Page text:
General Motors’ Car-Sharing Program Maven Has Expanded Into San Francisco

General Motors Car Sharing

Maven, a car sharing company out of General Motors, driving its way into San Francisco — its ninth city since launching in January, the company announced. Now those interested in short-term car rentals with a technological system suited to millennials can easily take GM vehicle out for a spin with no hassle. The service currently has pick-up and drop-off locations in the Financial District, South of Market (SOMA), Embarcadero, and the Mission District.

As you might expect, the rental service includes GM vehicles, like Chevy Volt hybrid EV or a gigantic Escalade. Prices start at $8 an hour for the cars and $14 an hour for the SUVs. In total, 60 cars will be available at 30 sites throughout the city.

General Motors Car Sharing
Car-Sharing Program

Maven’s markets now include Boston, Los Angeles, Chicago, New York and Washington, D.C., among other cities. The quick growth signals General Motors’ (GM.N) aggressive push to cater to millennials and urban professionals who do not want the burden of car ownership.

The company touts its technological sophistication as an advantage over competitors such as Zipcar. Customers can just reserve a car via an app and use their smartphone to unlock and start their vehicle. Some of the other car sharing services also do this. But unlike Getaround or other peer-to-peer car sharing, Maven just uses GM’s cars and can thus offer high-technology integrations like Apple CarPlay, SiriusXM radio, OnStar, Android Auto and 4G LTE wireless connectivity. Grossman said more than 12,000 car reservations have been made to date.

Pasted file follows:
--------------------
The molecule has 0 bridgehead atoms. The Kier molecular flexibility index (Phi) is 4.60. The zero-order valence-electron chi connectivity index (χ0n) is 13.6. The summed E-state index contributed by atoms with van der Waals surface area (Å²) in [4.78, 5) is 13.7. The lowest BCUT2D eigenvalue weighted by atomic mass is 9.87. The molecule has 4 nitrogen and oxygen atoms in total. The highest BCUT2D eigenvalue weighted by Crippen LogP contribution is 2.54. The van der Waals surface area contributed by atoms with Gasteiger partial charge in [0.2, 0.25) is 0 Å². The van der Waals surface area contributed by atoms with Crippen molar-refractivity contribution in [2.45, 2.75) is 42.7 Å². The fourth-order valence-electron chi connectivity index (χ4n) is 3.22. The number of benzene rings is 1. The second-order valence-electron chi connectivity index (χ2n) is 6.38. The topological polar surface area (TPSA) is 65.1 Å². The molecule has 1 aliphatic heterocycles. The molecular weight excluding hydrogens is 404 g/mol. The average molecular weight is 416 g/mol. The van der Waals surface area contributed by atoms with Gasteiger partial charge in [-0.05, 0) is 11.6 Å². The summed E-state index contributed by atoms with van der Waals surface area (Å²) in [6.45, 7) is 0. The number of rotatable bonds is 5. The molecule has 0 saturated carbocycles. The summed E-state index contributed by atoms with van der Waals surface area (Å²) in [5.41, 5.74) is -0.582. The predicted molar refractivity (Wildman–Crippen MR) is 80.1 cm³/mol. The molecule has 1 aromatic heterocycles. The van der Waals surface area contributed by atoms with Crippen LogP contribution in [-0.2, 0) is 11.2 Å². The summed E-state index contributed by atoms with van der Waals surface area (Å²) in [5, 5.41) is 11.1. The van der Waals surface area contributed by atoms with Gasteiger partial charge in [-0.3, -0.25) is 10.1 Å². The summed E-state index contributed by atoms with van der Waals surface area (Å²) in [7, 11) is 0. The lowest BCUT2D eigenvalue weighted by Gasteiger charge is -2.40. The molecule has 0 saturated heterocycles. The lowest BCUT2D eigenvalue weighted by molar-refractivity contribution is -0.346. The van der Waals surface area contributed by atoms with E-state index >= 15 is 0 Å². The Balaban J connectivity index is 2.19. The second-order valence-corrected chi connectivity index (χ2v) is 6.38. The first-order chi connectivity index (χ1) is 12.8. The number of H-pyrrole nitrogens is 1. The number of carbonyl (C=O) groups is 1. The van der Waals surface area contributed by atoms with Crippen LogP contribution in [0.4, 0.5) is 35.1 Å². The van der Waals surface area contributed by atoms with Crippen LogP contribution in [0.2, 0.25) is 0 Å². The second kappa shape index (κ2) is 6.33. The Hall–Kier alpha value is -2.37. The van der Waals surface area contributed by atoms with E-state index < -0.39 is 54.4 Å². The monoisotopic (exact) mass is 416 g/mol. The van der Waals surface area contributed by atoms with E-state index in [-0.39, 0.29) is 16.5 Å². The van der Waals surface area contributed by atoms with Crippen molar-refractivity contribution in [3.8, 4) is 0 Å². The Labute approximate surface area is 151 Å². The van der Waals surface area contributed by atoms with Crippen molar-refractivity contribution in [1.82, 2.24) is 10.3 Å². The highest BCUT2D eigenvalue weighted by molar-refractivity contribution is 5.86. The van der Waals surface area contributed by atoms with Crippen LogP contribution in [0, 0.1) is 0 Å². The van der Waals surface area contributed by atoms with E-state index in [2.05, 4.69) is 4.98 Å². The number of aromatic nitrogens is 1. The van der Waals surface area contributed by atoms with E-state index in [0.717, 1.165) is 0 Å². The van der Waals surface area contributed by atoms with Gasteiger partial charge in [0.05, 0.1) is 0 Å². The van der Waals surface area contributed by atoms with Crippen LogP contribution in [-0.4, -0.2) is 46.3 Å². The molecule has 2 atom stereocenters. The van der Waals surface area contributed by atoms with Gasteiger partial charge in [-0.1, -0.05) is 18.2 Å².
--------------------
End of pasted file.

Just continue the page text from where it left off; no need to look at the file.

While GM aims to appeal to drivers who don’t want to own cars, the company also hopes Maven will introduce new car models – such as all-electric Bolt – to customers who could be convinced to make a purchase.

Car-sharing isn’t a new market, but it is an important opportunity for the GM, a brand with a long history of adapting to the changing business landscape. Beyond seeking the customers who want to own the cars, the carmaker is investing in different use cases, such as the ride-sharing (Lyft), autonomous vehicles (through its acquisition of Cruise), and now car-sharing (Maven). And it isn’t stopping with the United States. — GM has made an investment in Yi Wei Xing Tech, a car-sharing service based in China.